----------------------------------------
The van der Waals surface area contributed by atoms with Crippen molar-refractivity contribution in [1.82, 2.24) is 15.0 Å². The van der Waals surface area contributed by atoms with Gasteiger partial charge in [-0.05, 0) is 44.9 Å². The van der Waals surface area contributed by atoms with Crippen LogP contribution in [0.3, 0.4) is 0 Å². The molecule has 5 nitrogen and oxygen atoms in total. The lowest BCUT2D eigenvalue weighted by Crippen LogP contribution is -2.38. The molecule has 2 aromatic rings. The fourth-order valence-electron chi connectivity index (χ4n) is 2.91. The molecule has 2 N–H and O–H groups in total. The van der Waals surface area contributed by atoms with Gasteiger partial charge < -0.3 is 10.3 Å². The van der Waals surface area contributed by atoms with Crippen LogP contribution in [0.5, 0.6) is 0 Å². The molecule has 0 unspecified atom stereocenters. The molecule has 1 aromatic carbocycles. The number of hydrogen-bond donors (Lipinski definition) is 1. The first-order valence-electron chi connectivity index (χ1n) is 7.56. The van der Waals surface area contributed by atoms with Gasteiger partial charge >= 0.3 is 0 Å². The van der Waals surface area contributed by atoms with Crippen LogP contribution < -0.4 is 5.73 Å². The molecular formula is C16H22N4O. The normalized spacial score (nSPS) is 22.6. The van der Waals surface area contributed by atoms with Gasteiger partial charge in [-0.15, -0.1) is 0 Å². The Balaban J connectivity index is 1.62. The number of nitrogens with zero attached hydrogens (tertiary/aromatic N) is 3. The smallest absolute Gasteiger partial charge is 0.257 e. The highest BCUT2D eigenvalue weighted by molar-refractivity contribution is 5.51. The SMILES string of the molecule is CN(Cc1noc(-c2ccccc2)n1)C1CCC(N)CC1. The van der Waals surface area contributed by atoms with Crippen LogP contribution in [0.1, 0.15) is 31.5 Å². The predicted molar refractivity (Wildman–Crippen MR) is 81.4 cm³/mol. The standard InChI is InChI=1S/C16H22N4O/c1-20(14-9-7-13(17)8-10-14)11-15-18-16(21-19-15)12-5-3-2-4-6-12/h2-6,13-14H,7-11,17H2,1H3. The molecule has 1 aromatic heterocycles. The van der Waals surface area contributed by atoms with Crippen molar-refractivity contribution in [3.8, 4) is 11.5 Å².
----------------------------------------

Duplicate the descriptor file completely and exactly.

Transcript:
The van der Waals surface area contributed by atoms with Crippen molar-refractivity contribution in [1.82, 2.24) is 15.0 Å². The van der Waals surface area contributed by atoms with Gasteiger partial charge in [-0.05, 0) is 44.9 Å². The van der Waals surface area contributed by atoms with Crippen LogP contribution in [0.3, 0.4) is 0 Å². The molecule has 5 nitrogen and oxygen atoms in total. The lowest BCUT2D eigenvalue weighted by Crippen LogP contribution is -2.38. The molecule has 2 aromatic rings. The fourth-order valence-electron chi connectivity index (χ4n) is 2.91. The molecule has 2 N–H and O–H groups in total. The van der Waals surface area contributed by atoms with Gasteiger partial charge < -0.3 is 10.3 Å². The van der Waals surface area contributed by atoms with Crippen LogP contribution in [0.5, 0.6) is 0 Å². The molecule has 0 unspecified atom stereocenters. The molecule has 1 aromatic carbocycles. The number of hydrogen-bond donors (Lipinski definition) is 1. The first-order valence-electron chi connectivity index (χ1n) is 7.56. The van der Waals surface area contributed by atoms with Gasteiger partial charge >= 0.3 is 0 Å². The van der Waals surface area contributed by atoms with Crippen LogP contribution < -0.4 is 5.73 Å². The molecular formula is C16H22N4O. The normalized spacial score (nSPS) is 22.6. The van der Waals surface area contributed by atoms with Gasteiger partial charge in [-0.15, -0.1) is 0 Å². The Balaban J connectivity index is 1.62. The number of nitrogens with zero attached hydrogens (tertiary/aromatic N) is 3. The smallest absolute Gasteiger partial charge is 0.257 e. The highest BCUT2D eigenvalue weighted by molar-refractivity contribution is 5.51. The SMILES string of the molecule is CN(Cc1noc(-c2ccccc2)n1)C1CCC(N)CC1. The van der Waals surface area contributed by atoms with Crippen LogP contribution in [0.1, 0.15) is 31.5 Å². The predicted molar refractivity (Wildman–Crippen MR) is 81.4 cm³/mol. The standard InChI is InChI=1S/C16H22N4O/c1-20(14-9-7-13(17)8-10-14)11-15-18-16(21-19-15)12-5-3-2-4-6-12/h2-6,13-14H,7-11,17H2,1H3. The molecule has 1 aromatic heterocycles. The van der Waals surface area contributed by atoms with Crippen molar-refractivity contribution in [3.8, 4) is 11.5 Å².